Photo Credit

London has notoriously fickle, at times inclement weather. King George infamously referred to the English summer as "three fine days and a thunderstorm." But don't let a little rain put a damper on your trip! Pack thoughtfully and dress smart and you'll be just fine.

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Layers, layers, layers. 
London weather can shift dramatically a few times in a day. As such, you’re going to need a variety of clothing options to accommodate whatever climate you find yourself in. Pack neutral clothes that can be easily layered.

From December through March bring plenty of cozy, warm clothing. Winters are quite chilly. It’s not uncommon for it to snow in April either. Pack gloves and a hat that covers your ears. Wear high shoes or boots to keep your feet warm and dry. Leather or waterproof is best.

May through August you should be safe with summer clothes, but pack some sweaters and a jacket with a hood for drizzly weather. Skip the sandals - they’re miserable in the rain and you’re probably going to be doing a lot of walking. Wear comfortable sneakers (“trainers”) or otherwise.

Leave the umbrella at home. They’re less useful than hoodies and will take up too much space; besides you can very easily pick one up around town. Check out J. Smith at 53 New Oxford Street - they’ve been selling umbrellas for over 150 years. They’re also readily available (and cheap) at any London high street shop.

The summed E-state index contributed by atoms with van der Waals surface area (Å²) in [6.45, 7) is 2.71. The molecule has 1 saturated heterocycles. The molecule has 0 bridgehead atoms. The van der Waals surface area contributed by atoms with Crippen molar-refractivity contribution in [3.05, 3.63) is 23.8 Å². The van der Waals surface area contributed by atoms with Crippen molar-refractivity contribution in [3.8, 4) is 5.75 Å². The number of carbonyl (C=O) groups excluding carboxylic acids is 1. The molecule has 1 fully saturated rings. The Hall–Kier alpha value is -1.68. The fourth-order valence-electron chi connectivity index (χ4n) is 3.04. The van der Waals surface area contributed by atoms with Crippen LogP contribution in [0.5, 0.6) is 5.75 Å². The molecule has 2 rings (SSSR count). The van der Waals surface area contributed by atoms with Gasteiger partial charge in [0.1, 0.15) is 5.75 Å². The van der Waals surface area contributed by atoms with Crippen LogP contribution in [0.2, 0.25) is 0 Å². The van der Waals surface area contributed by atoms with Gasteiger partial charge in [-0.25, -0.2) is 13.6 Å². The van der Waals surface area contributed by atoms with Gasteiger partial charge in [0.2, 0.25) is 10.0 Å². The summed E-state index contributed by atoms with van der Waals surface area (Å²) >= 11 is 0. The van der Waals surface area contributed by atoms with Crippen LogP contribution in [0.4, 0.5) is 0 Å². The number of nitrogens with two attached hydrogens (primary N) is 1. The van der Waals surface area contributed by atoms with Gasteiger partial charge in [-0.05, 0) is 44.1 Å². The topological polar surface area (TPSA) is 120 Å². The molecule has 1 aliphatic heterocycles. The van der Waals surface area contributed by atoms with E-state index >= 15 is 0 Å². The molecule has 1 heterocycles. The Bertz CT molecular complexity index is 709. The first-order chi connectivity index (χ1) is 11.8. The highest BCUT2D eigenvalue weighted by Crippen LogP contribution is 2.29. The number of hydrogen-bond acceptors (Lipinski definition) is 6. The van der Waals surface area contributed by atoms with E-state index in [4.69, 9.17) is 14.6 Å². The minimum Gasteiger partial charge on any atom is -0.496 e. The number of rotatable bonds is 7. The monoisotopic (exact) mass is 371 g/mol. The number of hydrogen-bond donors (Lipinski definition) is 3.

And don’t worry! If you forget to pack something remember that you’re in one of the fashion capitals of the world. There’s fantastic shopping everywhere, so you are sure to pick up some neat items for your trip (and to take home!).

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So you’ve managed to get together the cash to travel to your dream destination. The problem is, once you’re there, it’s a constant balancing game of getting the most out of your time there while sticking to your budget. Luckily for you, not only are there plenty of free or heavily discounted options available, but these attractions often offer the most fun and authentic of experiences. Here’s where to get started. ![alt title]( **Free Admission**
If there’s a museum or exhibition of some kind that you want to check out, find out if they offer any free nights. Many museums offer free public entry for one night during the week. If you have a student or military ID, bring it along during your trip and see where it’s accepted for free or reduced admission. Another free place to visit is a public library. This may sound boring but when you’re talking about somewhere like the [Boston Public Library][1], where you can see a Gutenberg Bible, collections of rare art, and palace-style architecture, free admission sounds pretty good. **Metro Card**